VeJa Manigault, of Charleston, S.C., sings during a memorial service for the victims of the shooting at Emanuel AME Church, Friday, June 19, 2015, in Charleston, S.C. (AP Photo/David Goldman)

(AP Photo/David Goldman)

And, without question, we must continually pray for guidance and forgiveness, trusting that although we aren’t going to get it right all the time, our willingness to engage in this work is the first evidence that we do CARE.

I realized the importance of VOICE and the demonstration of CARING on Thursday afternoon. A former classmate of mine at Candler, one of the voices crying out over the past couple of years, a minister, and a wife and mother who must navigate raising three black children in America today. When she saw my Facebook post about the shooting, and the diverse, engaged responses of others, she posted this:

Thank you Jody for standing in the gap. Your statements and the discussion generated are giving me hope today, when so much around me seems hopeless. Solidarity matters.

aptopix-charleston-shooting

(AP Photo/David Goldman)

I’m thankful for what I learn from her and others who will share their voices. I hate the anguish she and so many are going through. For many, they have reached a place of hopelessness.

But who are we as Christians if not people of HOPE! We live in the promise of God’s redemptive love; the promise that God will hear our cries and calm the storm. But, it doesn’t happen without our voices calling for the winds to be hushed; for things to change. We have to do the EARTHLY work.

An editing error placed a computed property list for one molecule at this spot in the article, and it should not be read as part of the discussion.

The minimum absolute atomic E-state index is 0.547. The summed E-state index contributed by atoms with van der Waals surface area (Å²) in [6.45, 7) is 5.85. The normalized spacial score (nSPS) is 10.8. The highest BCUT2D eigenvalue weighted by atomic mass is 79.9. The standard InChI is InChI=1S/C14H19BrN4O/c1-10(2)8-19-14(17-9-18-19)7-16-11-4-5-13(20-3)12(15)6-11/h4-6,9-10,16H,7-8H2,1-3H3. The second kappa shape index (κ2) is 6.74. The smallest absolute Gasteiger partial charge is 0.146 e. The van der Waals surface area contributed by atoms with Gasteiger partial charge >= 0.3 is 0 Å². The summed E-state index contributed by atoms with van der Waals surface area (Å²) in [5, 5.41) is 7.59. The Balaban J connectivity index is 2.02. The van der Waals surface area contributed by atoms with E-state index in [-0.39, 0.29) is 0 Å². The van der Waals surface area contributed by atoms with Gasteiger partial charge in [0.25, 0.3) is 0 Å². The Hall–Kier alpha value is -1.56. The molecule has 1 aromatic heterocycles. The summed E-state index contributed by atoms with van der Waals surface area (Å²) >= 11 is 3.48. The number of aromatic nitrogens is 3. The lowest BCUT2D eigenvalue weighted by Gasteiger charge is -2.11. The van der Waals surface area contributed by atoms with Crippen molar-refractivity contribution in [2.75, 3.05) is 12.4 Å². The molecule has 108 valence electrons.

So, as I stand before you today, still loving my job, and loving you, I invite you to engage in the work of change – fully awake and taking tangible action to help calm this storm on behalf of those who cry out.

Just like the poor carpenter, we may not feel that we have the right skills, but that didn’t keep him from acting. Like him, we must boldly and courageously demonstrate who we are, and WHOSE we are – knowing that we can call on God, and trusting that God’s is with us on this journey.

99b86134-26a2-4005-cd4d-452e863ffc1a-Charelstonshooting06.20.2015111of115

One Response to “Do you not care?”

  1. deemallon said

    what a powerful and personal reflection on a national crisis. Not a Christian myself, I nevertheless found your links to the Gospel compelling and thought-provoking and a very apt echo for the new phrase, “Black Lives Matter”. I really agree with your sense that as white people we must wake up, really pay attention, and have conversations of heart. Thank you.

I invite your thoughts and insights.